TUKTOYAKTUK, Northwest Territories (Reuters) - Canada, pushing its claims of Arctic sovereignty, said on Wednesday it would toughen reporting requirements for ships entering its waters in the Far North, where some of those territorial claims are disputed by other countries.
Prime Minister Stephen Harper unveiled the plan in Tuktoyaktuk, a village near the western entrance to the fabled Northwest Passage, which is expected to see increased ship traffic and resource exploration as global warming melts ice in the polar region.
Canada will change its rules to extend its environmental regulatory jurisdiction over ships in Arctic waters to 200 nautical miles from its coast from the current 100.
A shipping act that had previously made reporting by non-Canadian ships entering the waters to be voluntary will also be tightened.
The announcement during a two-day campaign-style swing by Harper through the Far North comes amid speculation his government will call a fall election as early as next week.
Harper’s initiative to strengthen Canada’s Arctic claims and to develop the North are his most high-profile initiatives in some time and are bound to feature prominently in the expected poll.
“These measures will send a clear message to the world. Canada takes its responsibilities seriously for environmental protection and enforcement in our Arctic waters,” Harper told a chilly windswept news conference after he toured a Coast Guard boat based in Tuktoyaktuk.
Harper said Canada was not making a “power play” and the changes were in the interest of the environment.
An increase in international shipping through the Arctic raises the potential for accidents, smuggling, illegal immigration and “even threats to national security,” Harper said.
Canada claims as its territory the entire Northwest Passage, a link between the Pacific and Atlantic oceans, but other countries included the United States dispute Canada’s claim over the waterway.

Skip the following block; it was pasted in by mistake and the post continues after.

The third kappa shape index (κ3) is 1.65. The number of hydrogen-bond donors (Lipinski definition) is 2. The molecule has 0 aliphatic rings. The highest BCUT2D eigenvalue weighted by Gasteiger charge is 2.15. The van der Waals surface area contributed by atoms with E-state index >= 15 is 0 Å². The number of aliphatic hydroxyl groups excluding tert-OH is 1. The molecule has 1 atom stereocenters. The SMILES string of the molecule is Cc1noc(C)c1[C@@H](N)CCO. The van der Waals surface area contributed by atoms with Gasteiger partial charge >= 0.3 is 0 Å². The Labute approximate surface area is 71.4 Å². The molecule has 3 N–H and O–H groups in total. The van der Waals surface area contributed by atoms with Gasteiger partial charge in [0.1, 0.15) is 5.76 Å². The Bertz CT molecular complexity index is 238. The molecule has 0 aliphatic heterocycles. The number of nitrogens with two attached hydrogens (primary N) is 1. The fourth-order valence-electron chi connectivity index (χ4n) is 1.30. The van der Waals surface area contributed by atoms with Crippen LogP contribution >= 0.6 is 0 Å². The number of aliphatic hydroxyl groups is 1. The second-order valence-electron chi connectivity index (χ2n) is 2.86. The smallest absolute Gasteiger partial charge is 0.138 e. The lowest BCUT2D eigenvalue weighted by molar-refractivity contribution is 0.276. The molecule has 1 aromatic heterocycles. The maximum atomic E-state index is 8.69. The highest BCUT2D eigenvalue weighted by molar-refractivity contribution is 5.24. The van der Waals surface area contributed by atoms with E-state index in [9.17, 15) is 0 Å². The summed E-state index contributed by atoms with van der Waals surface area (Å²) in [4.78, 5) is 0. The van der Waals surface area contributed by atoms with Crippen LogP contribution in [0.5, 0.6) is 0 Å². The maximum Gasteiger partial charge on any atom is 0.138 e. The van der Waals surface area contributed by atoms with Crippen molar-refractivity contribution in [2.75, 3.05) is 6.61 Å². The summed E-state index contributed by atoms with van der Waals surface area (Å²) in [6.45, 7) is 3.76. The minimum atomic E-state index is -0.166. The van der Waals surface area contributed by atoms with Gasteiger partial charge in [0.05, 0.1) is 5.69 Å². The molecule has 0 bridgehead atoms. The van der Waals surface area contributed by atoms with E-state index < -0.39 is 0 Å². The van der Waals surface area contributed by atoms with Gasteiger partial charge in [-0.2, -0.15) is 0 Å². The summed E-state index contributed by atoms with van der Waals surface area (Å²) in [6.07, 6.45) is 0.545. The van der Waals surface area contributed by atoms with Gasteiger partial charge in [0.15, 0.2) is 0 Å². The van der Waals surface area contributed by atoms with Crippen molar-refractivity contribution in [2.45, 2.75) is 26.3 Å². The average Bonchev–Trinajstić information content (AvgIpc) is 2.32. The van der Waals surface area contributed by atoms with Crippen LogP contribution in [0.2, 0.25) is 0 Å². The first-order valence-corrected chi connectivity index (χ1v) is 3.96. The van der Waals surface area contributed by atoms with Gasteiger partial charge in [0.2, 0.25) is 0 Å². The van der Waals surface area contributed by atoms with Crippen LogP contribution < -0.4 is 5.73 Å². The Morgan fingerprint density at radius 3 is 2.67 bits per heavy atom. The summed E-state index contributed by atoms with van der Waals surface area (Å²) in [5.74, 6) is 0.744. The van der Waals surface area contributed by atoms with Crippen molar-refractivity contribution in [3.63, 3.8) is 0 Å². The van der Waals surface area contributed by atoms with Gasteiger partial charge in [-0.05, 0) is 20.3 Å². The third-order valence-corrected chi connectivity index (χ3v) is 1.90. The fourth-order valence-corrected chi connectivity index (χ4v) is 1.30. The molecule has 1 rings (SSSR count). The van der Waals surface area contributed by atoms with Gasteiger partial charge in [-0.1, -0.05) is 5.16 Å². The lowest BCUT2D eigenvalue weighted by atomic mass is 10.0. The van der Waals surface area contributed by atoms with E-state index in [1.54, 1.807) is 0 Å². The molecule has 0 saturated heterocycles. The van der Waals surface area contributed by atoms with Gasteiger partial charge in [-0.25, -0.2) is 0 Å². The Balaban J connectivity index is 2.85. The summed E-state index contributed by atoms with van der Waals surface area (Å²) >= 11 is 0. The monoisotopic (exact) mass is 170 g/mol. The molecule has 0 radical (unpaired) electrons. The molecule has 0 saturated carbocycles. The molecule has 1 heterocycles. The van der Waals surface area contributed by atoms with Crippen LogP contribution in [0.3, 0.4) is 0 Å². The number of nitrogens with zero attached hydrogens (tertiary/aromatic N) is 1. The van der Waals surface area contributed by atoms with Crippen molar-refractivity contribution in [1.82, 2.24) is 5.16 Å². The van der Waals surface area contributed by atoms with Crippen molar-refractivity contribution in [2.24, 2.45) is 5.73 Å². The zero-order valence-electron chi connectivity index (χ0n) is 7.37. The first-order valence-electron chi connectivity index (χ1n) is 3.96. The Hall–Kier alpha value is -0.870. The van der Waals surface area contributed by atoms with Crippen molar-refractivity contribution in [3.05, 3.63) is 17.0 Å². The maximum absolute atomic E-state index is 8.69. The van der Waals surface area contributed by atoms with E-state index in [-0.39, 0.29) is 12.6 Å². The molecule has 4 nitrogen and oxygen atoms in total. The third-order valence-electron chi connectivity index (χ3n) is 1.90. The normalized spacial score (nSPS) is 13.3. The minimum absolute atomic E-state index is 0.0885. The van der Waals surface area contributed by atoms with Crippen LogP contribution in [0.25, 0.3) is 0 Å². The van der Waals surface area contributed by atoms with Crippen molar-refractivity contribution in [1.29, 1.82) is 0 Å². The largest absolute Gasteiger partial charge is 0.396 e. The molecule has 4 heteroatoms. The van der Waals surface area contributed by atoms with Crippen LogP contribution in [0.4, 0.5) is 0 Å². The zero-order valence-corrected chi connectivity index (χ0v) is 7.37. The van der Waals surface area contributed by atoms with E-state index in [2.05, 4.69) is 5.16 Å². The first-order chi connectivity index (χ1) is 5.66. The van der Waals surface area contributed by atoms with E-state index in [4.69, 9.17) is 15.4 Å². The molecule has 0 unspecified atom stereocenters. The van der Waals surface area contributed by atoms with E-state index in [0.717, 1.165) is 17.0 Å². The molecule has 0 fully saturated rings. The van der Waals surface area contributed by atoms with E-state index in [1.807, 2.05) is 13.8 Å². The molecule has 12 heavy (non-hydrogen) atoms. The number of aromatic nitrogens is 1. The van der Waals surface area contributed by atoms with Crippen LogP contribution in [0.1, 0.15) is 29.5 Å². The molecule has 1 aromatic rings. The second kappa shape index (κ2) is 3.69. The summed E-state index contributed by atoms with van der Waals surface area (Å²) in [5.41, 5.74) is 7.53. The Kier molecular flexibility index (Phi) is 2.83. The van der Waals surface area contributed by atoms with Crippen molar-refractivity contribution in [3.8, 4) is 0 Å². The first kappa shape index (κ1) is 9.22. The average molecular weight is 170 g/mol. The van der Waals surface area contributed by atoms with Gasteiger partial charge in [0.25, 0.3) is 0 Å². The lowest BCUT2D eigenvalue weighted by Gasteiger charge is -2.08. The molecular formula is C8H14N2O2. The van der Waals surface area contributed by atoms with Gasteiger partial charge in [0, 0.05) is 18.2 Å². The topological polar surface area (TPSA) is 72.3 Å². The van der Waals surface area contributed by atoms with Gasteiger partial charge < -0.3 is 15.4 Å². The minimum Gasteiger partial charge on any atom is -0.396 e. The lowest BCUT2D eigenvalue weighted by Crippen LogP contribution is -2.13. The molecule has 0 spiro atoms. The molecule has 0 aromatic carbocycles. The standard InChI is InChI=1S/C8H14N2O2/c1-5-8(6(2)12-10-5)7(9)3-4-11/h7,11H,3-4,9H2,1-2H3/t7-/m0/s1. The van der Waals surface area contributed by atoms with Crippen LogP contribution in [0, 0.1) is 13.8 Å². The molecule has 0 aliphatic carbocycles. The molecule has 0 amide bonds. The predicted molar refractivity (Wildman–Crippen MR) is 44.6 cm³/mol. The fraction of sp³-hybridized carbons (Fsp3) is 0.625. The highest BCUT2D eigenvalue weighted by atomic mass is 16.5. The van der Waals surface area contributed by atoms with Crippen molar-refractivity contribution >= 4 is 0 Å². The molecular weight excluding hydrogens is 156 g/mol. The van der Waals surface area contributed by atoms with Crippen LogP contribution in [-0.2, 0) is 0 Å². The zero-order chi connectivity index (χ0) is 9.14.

“It would be desirable if the United States and Canada resolve the territorial disagreements we do have in this part of the country. That said, all of these disagreements are completely manageable,” Harper said.
A government official said Ottawa does not expect the United States to object to the changes because U.S. ships now voluntarily report their presence in the region to Canada.
Canada’s new jurisdictional rules will cover the full extent of its exclusive economic zone, which Harper’s said were recognized by the United Nation’s Law of the Sea convention.
The United States has not signed the convention as critics say it could restrict naval operations and hurt industry.
Harper promised during the 2006 election campaign to aggressively defend Canada’s Arctic claims, and last year his Conservative government promised to establish two new military facilities in the region and build at least six new patrol ships to patrol Arctic waters.
On Tuesday, Harper announced that the government would boost spending on mapping Arctic energy and mineral resources to encourage development and defend Canadian sovereignty.
The government will spend C$100 million ($95 million) on the project over five years, building on a plan earlier this year to spend C$34 million over two years.
Harper, who flew to Tuktoyaktuk on a military transport plane, was greeted by a small group of aboriginal dancers and members of the Canadian Rangers. he also visited Dawson City, Yukon on Wednesday and will meet with major members of his cabinet in Inuvik, Northwest Territories on Thursday.
Reporting by Allan Dowd; editing by Ted Kerr